n the Southern section of the Republic. The price of slaves in Fairfax County is the same as here given. Sale of servants.-- A. H. e, but work, they say, is precarious and fluctuating. Iii. Fairfax county. Alexandria final views Suburbs of Alexandria a smallan's speech, or allusions to the Federal Constitution. Iv. Fairfax county. Fairfax Court House a white slave his story Northern Abolitionists, perhaps, in Virginia, at A farmer's House in Fairfax county, May 18.--Fairfax Court House, from which I dated my last letteightly and haggard appearance. It supports a paper, called the Fairfax County News, from the last but one issue of which I learn — and the faists. If they alone, or chiefly, are the fathers of mulattoes, Fairfax county, Henrietta county, and every part of Virginia I have visited, ae. It was an uncompleted line, I afterwards found — this was in Fairfax county--which had been stopped for want of funds, although intersectin
escape themselves scot free — not only free from Scott, but from all our other Generals. They wish to enjoy entire quietude, in order to raise their cotton, that they may hold it out to foreign nations as a bribe to break our blockade. That is their object and their heart's desire. They wish, also, to intrench themselves within those Border States, where they can get plenty of subsistence, and wring a reluctant support from the Union men of those States. The counties of Alexandria and Fairfax gave an immense Union vote when the question was submitted to them; and, at the last vote upon the Ordinance of Secession, they would have given the same vote for the Union if they had not been restrained by the bayonets of the Confederate troops; for, in whatever part of Virginia they were free from the Confederate bayonets, they gave a majority of votes against Secession. The same was the case in Tennessee. Any such plan as that which The Times says is Gen. Scott's plan of carrying on t
my, one hundred strong, is only a mile from town, on the road to Fairfax Court House. Lieut. Tompkins, of the cavalry company, went out reconnoitring this evening, and discovered obstructions on the road a short distance from town. The half demolished train of platform cars that carried the Ohio troops on their unfortunate reconnoissance of this point, some weeks since, is still standing where it was fired upon from the masked battery. Leonard B. Perkins, a well-known Union man of Fairfax County, acts as guide to the division. General Tyler's staff will spend the night at the house of Mr. J. B. Bowman, another enthusiastic Union man, who made himself so obnoxious to the rebels by transporting the dead and wounded Ohio men into Alexandria free of charge. The wife of Colonel Richardson, commanding the Fourth brigade, is the only lady with the expedition. Great relief is felt by all the Union men in this vicinity in consequence of the appearance of the Union troops, as reb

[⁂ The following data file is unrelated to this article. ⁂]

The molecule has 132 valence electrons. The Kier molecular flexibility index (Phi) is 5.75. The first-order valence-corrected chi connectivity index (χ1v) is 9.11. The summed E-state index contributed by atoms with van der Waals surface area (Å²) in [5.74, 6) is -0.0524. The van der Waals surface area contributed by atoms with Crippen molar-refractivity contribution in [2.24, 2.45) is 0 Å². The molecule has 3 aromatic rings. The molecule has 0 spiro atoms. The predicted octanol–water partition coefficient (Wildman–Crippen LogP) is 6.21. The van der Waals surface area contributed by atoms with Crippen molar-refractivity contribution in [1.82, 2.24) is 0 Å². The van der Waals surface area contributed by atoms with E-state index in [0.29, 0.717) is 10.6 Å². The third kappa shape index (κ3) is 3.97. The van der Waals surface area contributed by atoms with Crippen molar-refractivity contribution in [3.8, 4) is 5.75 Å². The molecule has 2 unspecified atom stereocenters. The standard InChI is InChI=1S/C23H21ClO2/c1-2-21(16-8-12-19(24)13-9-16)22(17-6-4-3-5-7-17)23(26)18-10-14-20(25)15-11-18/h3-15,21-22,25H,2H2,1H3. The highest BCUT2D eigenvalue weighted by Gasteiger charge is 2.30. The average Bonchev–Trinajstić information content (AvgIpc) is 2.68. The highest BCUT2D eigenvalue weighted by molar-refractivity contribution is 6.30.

The murderers of the United States pickets near Alexandria.--It is undoubtedly the understanding among the people residing in the neighborhood of the pickets of Gen. McDowell's command, and the line of pickets of the disunionists in Gen. McDowell's immediate vicinity, that the nightly attempts being made to murder the United States picket guards by stealthily creeping up in the bush and firing at their backs, is the work of the two brothers of the late James Jackson, who killed Col. Ellsworth. They are said to be finely mounted, and we (personally) know well, know every cow trail in the vicinity of the United States lines in Fairfax and Alexandria counties. They are believed to head a company of some fifteen or twenty. It is necessary that their assassin work should be summarily stopped, as it can be, it seems to us, by a constantly moving patrol thrown out a short distance in advance of the regular picket guards.--Washington Star, June 5.